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Author Topic: (How) Can I connect my single-phase distro to a three-phase tie in?  (Read 20402 times)

Mark Cadwallader

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Re: (How) Can I connect my single-phase distro to a three-phase tie in?
« Reply #10 on: January 21, 2016, 05:42:46 pm »

Thanks Tom for the info !!! Yes I am using SC cable (#2) which is good for 190A. I hear you on the main breaker thing, but most of the companies who make custom distro panels usually don't have or sell a main breaker for the distro, including my distro, not really sure why. I guess they don't want to limit the distro as it all depends on which wire and application the distro will be applied.

In my case, I have 8 X 15A mini breakers and 8 X 20A SqD breakers all tied to Edison outlets on panels, and underneath the panels, all wiring from all breakers tie straight into the CAMS. My suitcase style case doesn't even have room for another panel to house a main breaker.

But I hear you loud and clear, the main breaker protects the total capacity of the feeder, in my case #2 / 190A, when tying into a higher panel like a 3-phase 100A or more.

Do you know of any companies that sell a separate CAM box (thru) with main breaker?? This would allow me to tie it into my distro without having to figure out how to squeeze it in where I have no space now.

Thanks
Neil

Motion Labs makes stand-alone breakered disconnects.
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Neil Sakaitis

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Re: (How) Can I connect my single-phase distro to a three-phase tie in?
« Reply #11 on: January 21, 2016, 06:34:23 pm »

Thanks Mark, will look into the Motion Labs box, although I think I read somewhere that their smaller box is $600, and while that is probably very reasonable in the entertainment industry, I am using this probably 1-2 times per year for specific parties at big halls.

When I use my distro at home, I know the limits of my cable, and end up cabling it directly (temporarily) to a SqD breaker within my home panel, for 1 specific event that takes a lot of juice. Assuming that my breaker is sized correctly to the feeder cable, I think I should be fine there without needing an expensive breakered disconnect, as the main (sized) breaker in my panel becomes that disconnect for me.

But for this bigger event in the hall with the 100A 3-phase panel, I think that is where I will need it more, and am hoping that I can find a more affordable solution. Reached out to the guys at AMPSHOP to see if they have something a little more reasonably priced. Sadly I have no more room in my distro to add a main breaker panel, so it will have to be an external CAM solution between the main source and my distro.

Thanks for all the support !!

Neil
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Tim McCulloch

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Re: (How) Can I connect my single-phase distro to a three-phase tie in?
« Reply #12 on: January 21, 2016, 07:35:57 pm »

#2 is only rated for 195 amps IF you can have 75 C cable temperature and that all the lugs it is connected to are rated for that temp or higher.

There is a rating for #2 at as little as 85 amps.  Do not presume that your feeder can universally be used for a constant load of 195 amps.

I will have to go back and read Tom's post, but a master breaker in your distro only prevents a feeder overload from the circuits in your distro, it does nothing to protect from short circuits due to physical damage to the feeder.  In the venue you are discussing you should hook up to the 100 amp service.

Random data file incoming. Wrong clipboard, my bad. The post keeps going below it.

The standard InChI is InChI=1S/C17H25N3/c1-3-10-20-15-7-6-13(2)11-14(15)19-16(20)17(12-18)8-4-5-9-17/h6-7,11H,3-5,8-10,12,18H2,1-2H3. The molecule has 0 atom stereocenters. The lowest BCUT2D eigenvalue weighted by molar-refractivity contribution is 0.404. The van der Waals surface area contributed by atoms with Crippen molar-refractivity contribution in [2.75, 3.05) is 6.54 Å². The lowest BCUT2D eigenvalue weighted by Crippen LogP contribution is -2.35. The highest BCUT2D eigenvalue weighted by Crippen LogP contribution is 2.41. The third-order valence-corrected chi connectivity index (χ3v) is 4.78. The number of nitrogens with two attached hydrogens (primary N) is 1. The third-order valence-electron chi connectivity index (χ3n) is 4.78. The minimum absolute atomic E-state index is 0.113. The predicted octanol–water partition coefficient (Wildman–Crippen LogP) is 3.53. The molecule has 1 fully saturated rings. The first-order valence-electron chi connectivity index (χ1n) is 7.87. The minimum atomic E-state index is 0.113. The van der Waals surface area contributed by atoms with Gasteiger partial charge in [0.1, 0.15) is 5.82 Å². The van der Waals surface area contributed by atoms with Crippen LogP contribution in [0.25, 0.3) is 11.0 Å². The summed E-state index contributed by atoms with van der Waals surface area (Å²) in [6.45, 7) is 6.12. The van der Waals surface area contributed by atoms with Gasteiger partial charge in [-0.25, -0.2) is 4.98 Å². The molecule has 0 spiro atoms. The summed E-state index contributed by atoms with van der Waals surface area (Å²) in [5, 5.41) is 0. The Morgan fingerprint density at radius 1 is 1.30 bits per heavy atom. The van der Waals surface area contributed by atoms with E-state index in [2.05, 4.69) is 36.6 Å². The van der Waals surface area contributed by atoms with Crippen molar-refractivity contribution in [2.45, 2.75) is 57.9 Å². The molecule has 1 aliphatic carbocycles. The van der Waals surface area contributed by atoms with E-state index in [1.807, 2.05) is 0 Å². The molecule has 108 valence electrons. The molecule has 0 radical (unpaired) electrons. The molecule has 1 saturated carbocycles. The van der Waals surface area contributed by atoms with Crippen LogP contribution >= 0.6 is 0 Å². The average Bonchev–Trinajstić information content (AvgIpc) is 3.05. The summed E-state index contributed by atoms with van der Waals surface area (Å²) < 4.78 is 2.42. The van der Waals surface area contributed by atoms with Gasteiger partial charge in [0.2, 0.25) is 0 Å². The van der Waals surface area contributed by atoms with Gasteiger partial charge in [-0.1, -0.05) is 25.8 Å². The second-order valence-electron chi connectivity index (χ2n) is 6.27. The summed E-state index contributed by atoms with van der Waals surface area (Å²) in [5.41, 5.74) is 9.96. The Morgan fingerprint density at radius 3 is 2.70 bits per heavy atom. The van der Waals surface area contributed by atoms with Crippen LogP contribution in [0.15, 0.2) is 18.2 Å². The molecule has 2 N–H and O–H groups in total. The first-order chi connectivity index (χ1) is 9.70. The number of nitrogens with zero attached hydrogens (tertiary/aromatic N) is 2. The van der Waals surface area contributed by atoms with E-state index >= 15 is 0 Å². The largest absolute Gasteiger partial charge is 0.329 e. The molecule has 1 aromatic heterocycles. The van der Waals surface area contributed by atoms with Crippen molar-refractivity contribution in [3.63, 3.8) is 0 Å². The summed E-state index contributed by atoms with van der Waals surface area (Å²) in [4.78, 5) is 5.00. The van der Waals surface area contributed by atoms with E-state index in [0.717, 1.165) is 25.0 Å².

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Neil Sakaitis

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Re: (How) Can I connect my single-phase distro to a three-phase tie in?
« Reply #13 on: January 21, 2016, 11:44:55 pm »

Thanks Tim for this useful feedback. You have peaked my curiosity though. If a breakered disconnect between feeder and distro is to protect from overload on the distro (and hopefully lined up with feeder capacity as well), then is it not the job of the breakered 100A main panel to protect the feeder (and everything else down the line) if a short occurs on the feeder as you suggest ??

From most of the installs I have seen, it is Breakered Main Panel => CAMS feeder => Breakered Distro (yes I realize there are more elaborate setups with stringer boxes and 20A/30A/50A sub feeds, but more or less that is what I have seen. So if you assume one is using a breakered distro or breakered disconnect between feeder and distro, what other protection would you build into the design post main panel ??

Thanks again !!

#2 is only rated for 195 amps IF you can have 75 C cable temperature and that all the lugs it is connected to are rated for that temp or higher.

There is a rating for #2 at as little as 85 amps.  Do not presume that your feeder can universally be used for a constant load of 195 amps.

I will have to go back and read Tom's post, but a master breaker in your distro only prevents a feeder overload from the circuits in your distro, it does nothing to protect from short circuits due to physical damage to the feeder.  In the venue you are discussing you should hook up to the 100 amp service.
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Stephen Swaffer

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Re: (How) Can I connect my single-phase distro to a three-phase tie in?
« Reply #14 on: January 22, 2016, 12:18:15 am »

I usually work with installs, but it is common if a feeder is protected upstream by an appropriate breaker and the panel (distro) is rated for at least what the upstream breaker, then a main breaker is not needed in the panel or distro.  That said, there might be some convenience to having the disconnect locally at the distro than x feet away.
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Steve Swaffer

David Buckley

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Re: (How) Can I connect my single-phase distro to a three-phase tie in?